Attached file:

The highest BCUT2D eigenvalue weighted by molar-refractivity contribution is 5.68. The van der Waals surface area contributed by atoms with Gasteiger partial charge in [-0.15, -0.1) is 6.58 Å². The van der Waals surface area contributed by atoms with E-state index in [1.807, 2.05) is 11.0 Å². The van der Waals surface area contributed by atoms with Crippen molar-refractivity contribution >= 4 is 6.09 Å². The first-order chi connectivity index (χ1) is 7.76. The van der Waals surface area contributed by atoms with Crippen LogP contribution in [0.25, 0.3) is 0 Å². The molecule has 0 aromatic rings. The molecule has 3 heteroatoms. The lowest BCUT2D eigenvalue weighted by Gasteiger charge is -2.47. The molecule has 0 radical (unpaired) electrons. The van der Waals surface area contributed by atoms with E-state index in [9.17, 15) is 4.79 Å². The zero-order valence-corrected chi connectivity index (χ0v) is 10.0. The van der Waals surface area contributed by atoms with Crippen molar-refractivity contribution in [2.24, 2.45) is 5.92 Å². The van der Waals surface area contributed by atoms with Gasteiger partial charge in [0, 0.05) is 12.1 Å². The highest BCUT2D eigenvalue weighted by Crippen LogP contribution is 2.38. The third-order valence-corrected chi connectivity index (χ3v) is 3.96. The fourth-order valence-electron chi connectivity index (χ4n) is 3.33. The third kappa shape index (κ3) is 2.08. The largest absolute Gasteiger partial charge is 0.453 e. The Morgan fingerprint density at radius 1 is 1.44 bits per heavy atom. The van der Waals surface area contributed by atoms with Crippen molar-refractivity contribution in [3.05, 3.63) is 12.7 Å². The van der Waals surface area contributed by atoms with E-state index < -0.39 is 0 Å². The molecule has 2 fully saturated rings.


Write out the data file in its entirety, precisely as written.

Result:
The highest BCUT2D eigenvalue weighted by molar-refractivity contribution is 5.68. The van der Waals surface area contributed by atoms with Gasteiger partial charge in [-0.15, -0.1) is 6.58 Å². The van der Waals surface area contributed by atoms with E-state index in [1.807, 2.05) is 11.0 Å². The van der Waals surface area contributed by atoms with Crippen molar-refractivity contribution >= 4 is 6.09 Å². The first-order chi connectivity index (χ1) is 7.76. The van der Waals surface area contributed by atoms with Crippen LogP contribution in [0.25, 0.3) is 0 Å². The molecule has 0 aromatic rings. The molecule has 3 heteroatoms. The lowest BCUT2D eigenvalue weighted by Gasteiger charge is -2.47. The molecule has 0 radical (unpaired) electrons. The van der Waals surface area contributed by atoms with E-state index in [9.17, 15) is 4.79 Å². The zero-order valence-corrected chi connectivity index (χ0v) is 10.0. The van der Waals surface area contributed by atoms with Crippen molar-refractivity contribution in [2.24, 2.45) is 5.92 Å². The van der Waals surface area contributed by atoms with Gasteiger partial charge in [0, 0.05) is 12.1 Å². The highest BCUT2D eigenvalue weighted by Crippen LogP contribution is 2.38. The third-order valence-corrected chi connectivity index (χ3v) is 3.96. The fourth-order valence-electron chi connectivity index (χ4n) is 3.33. The third kappa shape index (κ3) is 2.08. The largest absolute Gasteiger partial charge is 0.453 e. The Morgan fingerprint density at radius 1 is 1.44 bits per heavy atom. The van der Waals surface area contributed by atoms with Crippen molar-refractivity contribution in [3.05, 3.63) is 12.7 Å². The van der Waals surface area contributed by atoms with E-state index < -0.39 is 0 Å². The molecule has 2 fully saturated rings.